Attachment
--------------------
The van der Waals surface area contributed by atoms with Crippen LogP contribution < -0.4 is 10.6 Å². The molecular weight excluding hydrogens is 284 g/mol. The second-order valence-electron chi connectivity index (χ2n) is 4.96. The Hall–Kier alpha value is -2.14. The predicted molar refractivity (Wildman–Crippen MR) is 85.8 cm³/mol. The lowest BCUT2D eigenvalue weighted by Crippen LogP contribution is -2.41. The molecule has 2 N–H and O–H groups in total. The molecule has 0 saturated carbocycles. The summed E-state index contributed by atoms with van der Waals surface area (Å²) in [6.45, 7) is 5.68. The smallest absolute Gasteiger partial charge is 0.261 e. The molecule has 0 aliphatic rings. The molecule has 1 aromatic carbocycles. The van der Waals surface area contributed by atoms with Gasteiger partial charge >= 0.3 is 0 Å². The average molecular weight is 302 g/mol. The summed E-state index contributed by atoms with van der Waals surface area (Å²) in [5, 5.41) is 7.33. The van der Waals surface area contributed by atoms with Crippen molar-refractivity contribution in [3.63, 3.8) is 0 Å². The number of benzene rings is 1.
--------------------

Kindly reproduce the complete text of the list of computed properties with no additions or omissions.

The van der Waals surface area contributed by atoms with Crippen LogP contribution < -0.4 is 10.6 Å². The molecular weight excluding hydrogens is 284 g/mol. The second-order valence-electron chi connectivity index (χ2n) is 4.96. The Hall–Kier alpha value is -2.14. The predicted molar refractivity (Wildman–Crippen MR) is 85.8 cm³/mol. The lowest BCUT2D eigenvalue weighted by Crippen LogP contribution is -2.41. The molecule has 2 N–H and O–H groups in total. The molecule has 0 saturated carbocycles. The summed E-state index contributed by atoms with van der Waals surface area (Å²) in [6.45, 7) is 5.68. The smallest absolute Gasteiger partial charge is 0.261 e. The molecule has 0 aliphatic rings. The molecule has 1 aromatic carbocycles. The van der Waals surface area contributed by atoms with Gasteiger partial charge >= 0.3 is 0 Å². The average molecular weight is 302 g/mol. The summed E-state index contributed by atoms with van der Waals surface area (Å²) in [5, 5.41) is 7.33. The van der Waals surface area contributed by atoms with Crippen molar-refractivity contribution in [3.63, 3.8) is 0 Å². The number of benzene rings is 1.